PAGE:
Thursday, 26 August 2010

Flag Etiquette

There are no international regulations governing flag etiquette. Some of the general guidelines are detailed below:

  • Display the flag only between sunrise and sunset on buildings and stationary flagstaffs. The flag may be displayed for twenty-four hours if illuminated in the darkness.
  • Do not display the flag in inclement weather.
  • Do not let the flag touch the ground.
  • The flag should be hoisted briskly and lowered ceremoniously.
  • Before flying a flag at half, hoist to its peak for an instant before lowering it.
    • The flag needs to be positioned 1/3rd of the way down the pole not halfway. Similarly, when lowering the flag it should again be hoisted to the top of the flagpole then reverently lowered to the ground.
  • If more than one flag is flown they should all be raised at half-mast or not flown at all. Flags of foreign nations should not be flown unless their country is observing morning.
  • As a sign of mourning the flags on flagpoles should be flown at half mast. A black ribbon is attached to flags hoisted on shorter outrigger staffs, and a black cravat to military parade flags.
  • It is not good practice to fly two flags on the same halyard. This signifies the top flag has captured the lower flag.
  • The national flag should not be displayed in a position inferior to any other flag. It must be flown on the highest flagpole (senior flagpole).
  • If displaying more than one flag, the national flag of the country should be hoisted first and taken down last at the end of the day.
  • A guide to the order of precedence of more than one flag in the UK is as follows:
    • Union flag
    • Any other national flag
    • Flag of Europe
    • Flag of England/Scotland/Wales
    • Regional/City/Council/County flag
    • Corporate/House/Club/School/Organisation flag
  • When flown with other national flags, all flags should be flown on separate flag poles of the same height. The other national flags should be flown in alphabetical order according to the official language of the country.
  • When two flags are displayed the national flag should be on the left of the observer, facing the staff. If the National flag is crossed with another flag, its staff should be in front of the other flag.
  • When three flags are flown the national flag should be flown on the centre flagpole.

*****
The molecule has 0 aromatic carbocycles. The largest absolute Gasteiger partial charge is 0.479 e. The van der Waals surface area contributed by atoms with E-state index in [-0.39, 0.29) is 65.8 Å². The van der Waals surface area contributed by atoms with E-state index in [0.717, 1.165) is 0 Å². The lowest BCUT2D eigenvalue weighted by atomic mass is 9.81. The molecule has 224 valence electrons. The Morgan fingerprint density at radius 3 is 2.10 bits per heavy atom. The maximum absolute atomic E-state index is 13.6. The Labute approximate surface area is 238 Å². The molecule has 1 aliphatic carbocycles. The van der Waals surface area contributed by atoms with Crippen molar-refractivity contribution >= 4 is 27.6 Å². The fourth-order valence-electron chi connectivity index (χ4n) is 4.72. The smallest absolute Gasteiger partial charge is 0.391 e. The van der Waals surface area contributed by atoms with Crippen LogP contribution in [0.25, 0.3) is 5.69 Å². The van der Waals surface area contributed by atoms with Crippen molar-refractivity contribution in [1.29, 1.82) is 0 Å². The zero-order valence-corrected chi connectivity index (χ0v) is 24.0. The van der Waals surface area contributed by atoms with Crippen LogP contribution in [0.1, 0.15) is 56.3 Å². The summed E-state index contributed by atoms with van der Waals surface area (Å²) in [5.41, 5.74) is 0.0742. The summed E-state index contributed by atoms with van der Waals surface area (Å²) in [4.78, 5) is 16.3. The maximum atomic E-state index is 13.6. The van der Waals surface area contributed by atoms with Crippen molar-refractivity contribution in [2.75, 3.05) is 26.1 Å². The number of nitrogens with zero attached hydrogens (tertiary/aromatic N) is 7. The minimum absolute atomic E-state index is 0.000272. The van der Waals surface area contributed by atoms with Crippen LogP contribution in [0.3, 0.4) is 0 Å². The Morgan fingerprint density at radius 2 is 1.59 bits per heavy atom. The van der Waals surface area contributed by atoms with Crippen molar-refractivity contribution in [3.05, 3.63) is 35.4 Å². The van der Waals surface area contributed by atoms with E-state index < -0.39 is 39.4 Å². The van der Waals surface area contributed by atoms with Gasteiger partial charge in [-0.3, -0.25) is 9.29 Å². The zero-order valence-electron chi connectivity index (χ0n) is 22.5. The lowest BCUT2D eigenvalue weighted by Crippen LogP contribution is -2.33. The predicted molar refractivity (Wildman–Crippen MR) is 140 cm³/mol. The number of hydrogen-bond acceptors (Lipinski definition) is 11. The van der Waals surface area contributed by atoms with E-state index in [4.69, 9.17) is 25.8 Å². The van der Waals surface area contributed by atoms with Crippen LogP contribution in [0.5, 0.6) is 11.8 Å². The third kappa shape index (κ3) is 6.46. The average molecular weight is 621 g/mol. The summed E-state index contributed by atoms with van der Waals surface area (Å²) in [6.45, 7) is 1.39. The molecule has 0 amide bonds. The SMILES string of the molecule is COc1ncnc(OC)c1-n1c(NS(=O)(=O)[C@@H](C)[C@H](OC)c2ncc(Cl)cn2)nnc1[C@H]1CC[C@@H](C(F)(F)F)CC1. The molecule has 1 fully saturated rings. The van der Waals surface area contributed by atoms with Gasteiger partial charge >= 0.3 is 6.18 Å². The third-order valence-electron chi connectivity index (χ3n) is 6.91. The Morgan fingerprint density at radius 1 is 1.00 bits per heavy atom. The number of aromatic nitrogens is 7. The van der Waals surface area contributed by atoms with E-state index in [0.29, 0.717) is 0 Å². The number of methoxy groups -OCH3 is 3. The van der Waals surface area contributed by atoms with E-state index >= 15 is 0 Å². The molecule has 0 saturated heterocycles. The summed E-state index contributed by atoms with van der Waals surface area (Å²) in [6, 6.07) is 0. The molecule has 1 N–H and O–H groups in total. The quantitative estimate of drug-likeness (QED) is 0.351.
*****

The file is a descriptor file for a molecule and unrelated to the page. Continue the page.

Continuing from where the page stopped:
• When four flags are flown the national flag should be on the observers left.
  • When five flags are flown or more a national flag should be placed at each end of the line.
  • In a semi circle arrangement of flagpoles the national flag should be in the centre.
  • In an enclosed circle, the national flag should be centred and flown immediately opposite the main entrance of the building, or if placed externally should be flown next to the entrance of the main building. The order of the flags should be clockwise in alphabetical order, either in official language of the country or in English.
  • A flag used as a coffin drape should be placed so that the hoist is at the head and top edge is over the left shoulder.
  • When the flag is displayed from a staff projecting horizontally or at an angle, the canton should be placed at the peak of the staff.
  • When a flag is displayed from a staff on a speaker’s platform, it should be on the speaker’s right as he faces the audience.
  • A flag carried in a procession should be free flying, if a national flag it should be the first in the procession. If carried in line with other flags it should placed on the right hand side facing the direction of movement. However, if it is carried with two or more flags it should be placed in the centre, or, two national flags should be placed at the end of the line.

Thursday, 19 August 2010

Getting the most out of your flag

Life expectancy of a flag
The life expectancy of a flag is impossible to predict, as it is entirely dependent on the climatic conditions and hours of flying. We would advise that since most flags are either an act of courtesy (national flags) or advertising (company logos it is best to have them in top condition by changing them regularly. Flags are an inexpensive and highly visible means to advertise your company.

Wind and Rain
In winds exceeding 30mph flags should be taken down. Remember that if it is windy at ground level it is much worse at the top of the flagstaffs. Heavy rain will increase the weight of the flag which will cause unecessary wear, especially in high winds. The dyes used in our manufacturing process are all tested for UV stability however salt and direct sunlight an have an adverse effect on colour.

Damage to flags is often caused by objects that the flag beats against in the wind or by old style wooden flagstaffs which do not have a smooth finish. To reduce the risk of damage, ensure that the halyard is taut at all times, and that there is no risk of the flag snagging.

Washing and repair
Air pollution will cause white flags to become grey over time. Flags can be washed in a normal household washing machine set at a 40 degree wash with normal detergents. Avoid the use of soad or bleaching alkali. If the flag starts fraying it can sometimes be trimmed back and re-hemmed.

Never store your flag when wet, always hang it up and allow it to dry fully before storage. When storing flags, keep them in a dry and ventilated place.